The relevant Trademark Act requires a trademark to be distinctive enough to distinguish its goods and services from other businesses.
For example, a name like ‘Bondi Hair and Beauty’ tells the customers what the business does and where: hair and beauty in Bondi.
However, registering the same name for trademark purposes is likely too prescriptive as it would be unfair to prevent other salons from using the entire phrase ‘Bondi hair and beauty.’
Expecting a trademark covers exclusive rights everywhere
Another common misconception is that a trademark gives the owner the right to use the trademark everywhere.
The registered trademark gives the owner the right to use the trademark in relation to the goods or services under which they are registered. This is often specific to the industry it’s operating in.
For example, a grocery store will not be able to enforce its trademark against a company in the electronics industry.
Additionally, that right extends only within the country it’s currently operating.
So as a business owner you will need to assess what’s required in the country you want protection in.
What to do before you register a trademark
Before you register you’ll need to check the jurisdiction you’re operating in to assess you are eligible based on the criteria.
You should also run a trademark search by the relevant authority governing that jurisdiction.
Businesses should first run a trademark search using IP Australia.
A trademark’s life is ten years and can be renewed to maintain the trademark.
In the US businesses can use the USPTO’s Trademark Electronic Search System to search existing trademarks.
A trademark registration can be infinite so long as you continue to use the trademark in commerce and provide the USPTO with evidence it’s in use.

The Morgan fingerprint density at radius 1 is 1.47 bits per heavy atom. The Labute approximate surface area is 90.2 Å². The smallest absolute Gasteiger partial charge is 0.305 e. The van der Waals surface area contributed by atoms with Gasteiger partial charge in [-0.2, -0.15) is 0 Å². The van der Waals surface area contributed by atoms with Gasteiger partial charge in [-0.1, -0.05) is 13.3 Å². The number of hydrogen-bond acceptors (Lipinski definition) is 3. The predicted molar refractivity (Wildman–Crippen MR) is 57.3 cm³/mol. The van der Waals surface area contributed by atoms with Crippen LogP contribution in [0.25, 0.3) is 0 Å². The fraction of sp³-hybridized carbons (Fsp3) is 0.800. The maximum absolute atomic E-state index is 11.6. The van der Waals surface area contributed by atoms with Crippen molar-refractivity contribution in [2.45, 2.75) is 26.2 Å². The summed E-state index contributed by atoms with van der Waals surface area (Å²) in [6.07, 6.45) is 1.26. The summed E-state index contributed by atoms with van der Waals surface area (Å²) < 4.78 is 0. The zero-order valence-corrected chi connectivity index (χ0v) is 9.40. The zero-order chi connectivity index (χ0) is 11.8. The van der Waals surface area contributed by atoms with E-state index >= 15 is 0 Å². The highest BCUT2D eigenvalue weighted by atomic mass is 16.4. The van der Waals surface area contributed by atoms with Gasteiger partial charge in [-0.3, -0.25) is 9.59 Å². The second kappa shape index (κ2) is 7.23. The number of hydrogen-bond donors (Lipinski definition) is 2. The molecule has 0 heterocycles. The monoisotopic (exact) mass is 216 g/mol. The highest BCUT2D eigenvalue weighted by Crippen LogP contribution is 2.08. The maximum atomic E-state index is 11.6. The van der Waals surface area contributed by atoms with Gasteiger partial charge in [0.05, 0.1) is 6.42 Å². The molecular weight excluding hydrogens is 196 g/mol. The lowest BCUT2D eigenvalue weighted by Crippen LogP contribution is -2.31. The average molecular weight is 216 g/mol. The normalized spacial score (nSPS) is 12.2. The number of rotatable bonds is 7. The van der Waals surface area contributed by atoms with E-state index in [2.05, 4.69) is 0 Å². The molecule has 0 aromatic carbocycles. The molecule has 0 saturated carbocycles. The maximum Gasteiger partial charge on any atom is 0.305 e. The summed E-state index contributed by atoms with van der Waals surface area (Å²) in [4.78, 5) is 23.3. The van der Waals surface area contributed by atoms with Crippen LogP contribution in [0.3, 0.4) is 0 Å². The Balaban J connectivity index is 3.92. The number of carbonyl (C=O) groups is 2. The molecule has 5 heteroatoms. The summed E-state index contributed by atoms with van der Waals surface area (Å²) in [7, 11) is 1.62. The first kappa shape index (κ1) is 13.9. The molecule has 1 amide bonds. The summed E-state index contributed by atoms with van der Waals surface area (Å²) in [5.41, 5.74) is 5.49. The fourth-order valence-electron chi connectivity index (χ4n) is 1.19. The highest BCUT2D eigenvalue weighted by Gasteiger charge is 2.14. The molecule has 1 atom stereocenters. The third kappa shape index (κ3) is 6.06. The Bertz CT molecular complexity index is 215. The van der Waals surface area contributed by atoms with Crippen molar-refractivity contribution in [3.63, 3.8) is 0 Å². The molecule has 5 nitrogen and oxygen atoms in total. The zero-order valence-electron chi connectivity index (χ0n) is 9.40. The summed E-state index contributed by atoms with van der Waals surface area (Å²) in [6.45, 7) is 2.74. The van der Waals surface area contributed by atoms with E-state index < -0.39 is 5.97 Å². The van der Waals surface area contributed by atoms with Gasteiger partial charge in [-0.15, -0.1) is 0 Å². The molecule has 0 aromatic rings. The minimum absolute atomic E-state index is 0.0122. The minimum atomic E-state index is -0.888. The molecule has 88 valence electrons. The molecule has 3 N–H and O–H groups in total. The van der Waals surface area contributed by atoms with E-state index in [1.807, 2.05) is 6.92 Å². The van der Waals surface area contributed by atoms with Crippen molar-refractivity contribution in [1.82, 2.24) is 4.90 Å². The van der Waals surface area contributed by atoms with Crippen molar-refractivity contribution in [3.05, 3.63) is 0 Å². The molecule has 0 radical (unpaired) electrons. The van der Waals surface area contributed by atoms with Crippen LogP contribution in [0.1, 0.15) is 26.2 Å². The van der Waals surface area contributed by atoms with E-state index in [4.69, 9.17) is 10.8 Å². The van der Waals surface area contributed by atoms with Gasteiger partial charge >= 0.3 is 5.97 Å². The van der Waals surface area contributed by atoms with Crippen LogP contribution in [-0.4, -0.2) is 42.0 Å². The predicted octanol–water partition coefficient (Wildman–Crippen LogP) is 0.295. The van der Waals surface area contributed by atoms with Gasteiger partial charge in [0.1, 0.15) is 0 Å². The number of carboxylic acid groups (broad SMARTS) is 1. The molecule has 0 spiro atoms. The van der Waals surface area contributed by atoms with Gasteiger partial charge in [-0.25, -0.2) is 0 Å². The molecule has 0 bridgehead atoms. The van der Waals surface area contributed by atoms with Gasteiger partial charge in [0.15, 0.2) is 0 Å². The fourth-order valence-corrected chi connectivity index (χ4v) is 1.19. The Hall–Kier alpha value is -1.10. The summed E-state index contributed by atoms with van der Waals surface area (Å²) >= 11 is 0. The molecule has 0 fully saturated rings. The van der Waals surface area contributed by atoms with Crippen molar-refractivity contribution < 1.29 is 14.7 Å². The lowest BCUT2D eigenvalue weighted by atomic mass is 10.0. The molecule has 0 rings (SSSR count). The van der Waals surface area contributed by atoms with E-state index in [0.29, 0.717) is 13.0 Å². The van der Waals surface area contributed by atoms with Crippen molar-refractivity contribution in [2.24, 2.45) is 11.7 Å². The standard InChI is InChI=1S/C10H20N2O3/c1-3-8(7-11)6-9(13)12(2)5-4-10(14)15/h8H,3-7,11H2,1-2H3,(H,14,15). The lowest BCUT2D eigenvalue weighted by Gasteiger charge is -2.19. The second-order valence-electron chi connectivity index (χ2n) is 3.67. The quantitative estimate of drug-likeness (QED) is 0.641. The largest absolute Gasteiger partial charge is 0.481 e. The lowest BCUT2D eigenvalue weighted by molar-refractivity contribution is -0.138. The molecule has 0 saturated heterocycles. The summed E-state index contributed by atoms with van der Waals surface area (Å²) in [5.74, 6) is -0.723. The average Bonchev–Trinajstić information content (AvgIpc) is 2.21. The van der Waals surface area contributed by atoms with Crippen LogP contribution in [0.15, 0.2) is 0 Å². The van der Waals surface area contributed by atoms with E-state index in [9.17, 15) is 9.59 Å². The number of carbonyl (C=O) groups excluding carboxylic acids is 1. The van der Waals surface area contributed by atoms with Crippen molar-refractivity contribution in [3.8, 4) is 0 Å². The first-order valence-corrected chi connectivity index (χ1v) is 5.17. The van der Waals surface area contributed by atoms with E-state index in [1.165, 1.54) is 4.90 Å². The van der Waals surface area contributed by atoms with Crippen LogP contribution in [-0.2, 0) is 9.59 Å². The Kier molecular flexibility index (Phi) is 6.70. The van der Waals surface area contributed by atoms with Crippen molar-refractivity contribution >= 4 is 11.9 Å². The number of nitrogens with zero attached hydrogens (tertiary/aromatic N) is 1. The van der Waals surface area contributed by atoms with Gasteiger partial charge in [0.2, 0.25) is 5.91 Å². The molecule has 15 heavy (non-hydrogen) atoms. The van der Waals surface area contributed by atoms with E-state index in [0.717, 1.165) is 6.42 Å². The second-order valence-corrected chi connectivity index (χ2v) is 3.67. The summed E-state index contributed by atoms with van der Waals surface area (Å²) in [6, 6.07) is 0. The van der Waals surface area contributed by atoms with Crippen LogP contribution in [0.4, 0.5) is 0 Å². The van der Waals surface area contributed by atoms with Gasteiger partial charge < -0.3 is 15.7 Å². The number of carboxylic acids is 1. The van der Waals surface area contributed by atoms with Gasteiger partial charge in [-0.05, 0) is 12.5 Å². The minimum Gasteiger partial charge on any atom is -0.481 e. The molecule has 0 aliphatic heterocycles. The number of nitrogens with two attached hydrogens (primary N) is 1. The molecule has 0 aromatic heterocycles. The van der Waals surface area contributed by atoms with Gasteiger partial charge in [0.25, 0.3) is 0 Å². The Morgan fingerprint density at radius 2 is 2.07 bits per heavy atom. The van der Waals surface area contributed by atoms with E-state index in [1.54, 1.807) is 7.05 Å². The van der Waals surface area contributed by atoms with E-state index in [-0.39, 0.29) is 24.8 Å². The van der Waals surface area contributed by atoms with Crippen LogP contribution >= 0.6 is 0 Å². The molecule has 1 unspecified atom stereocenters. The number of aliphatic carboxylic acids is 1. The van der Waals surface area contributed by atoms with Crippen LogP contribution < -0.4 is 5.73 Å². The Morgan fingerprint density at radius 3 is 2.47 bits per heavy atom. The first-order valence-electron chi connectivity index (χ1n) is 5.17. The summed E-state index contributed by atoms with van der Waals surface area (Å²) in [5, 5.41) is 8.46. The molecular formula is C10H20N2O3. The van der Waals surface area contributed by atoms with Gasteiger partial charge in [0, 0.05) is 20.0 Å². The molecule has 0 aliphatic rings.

Fees vary and commence from AUD $150. The approximate costs are available on IP Australia.
Costs will vary and depend on a number of factors such as the application filing form and number of classes of goods or services in the application.
Approximate costs commence from USD$250. Further information is available on USPTO’s site.
While you don’t need a lawyer to file the trademark on your behalf, there are additional benefits in drawing on the skills of a legal specialist. These include:
- A lawyer can help you prepare your application accurately
- You can receive appropriate legal advice and better understand the relevant Acts
- They can help with undertaking your trademark clearance search before you file
Trademarks can be tricky business
A few years ago multinational oil and gas company BP lost its fight against Australian grocery store Woolworths to use Pantone 348C green exclusively in its logo (the grocery retailer uses a similar color in its logo).
Note that to trademark a color a business needs to establish that color as being distinctive of a business’s goods and services. It needs to demonstrate the use of that color alone, as the trademark.
Some brands have successfully trademarked colors in the past. Among those include Tiffany & Co’s robin egg blue and Post-Its’ canary yellow for its sticky notes.
But when it comes to being granted exclusive use of a color for trademarking purposes, the weight is on the company to prove the color is widely associated with its brand.
In this case of BP, the Federal Court found that while the specific Pantone green color had been used as a predominant color, it was also used alongside yellow in its sunburst logo.
This meant the green color on its own was not sufficient to distinguish BP’s goods and services.
It’s important to consider that successful color trademarking does not allow ownership of that color, but the rights to use it exclusively for the business’s product category or industry it operates in.
When in doubt, seek help
So the point in all this? Trademarks can be complicated.
It’s important to ensure you know how a trademark can protect you and your business and what it may and may not cover.
If in doubt, consider seeking quality legal advice. This will inform the best course of action for you and your business.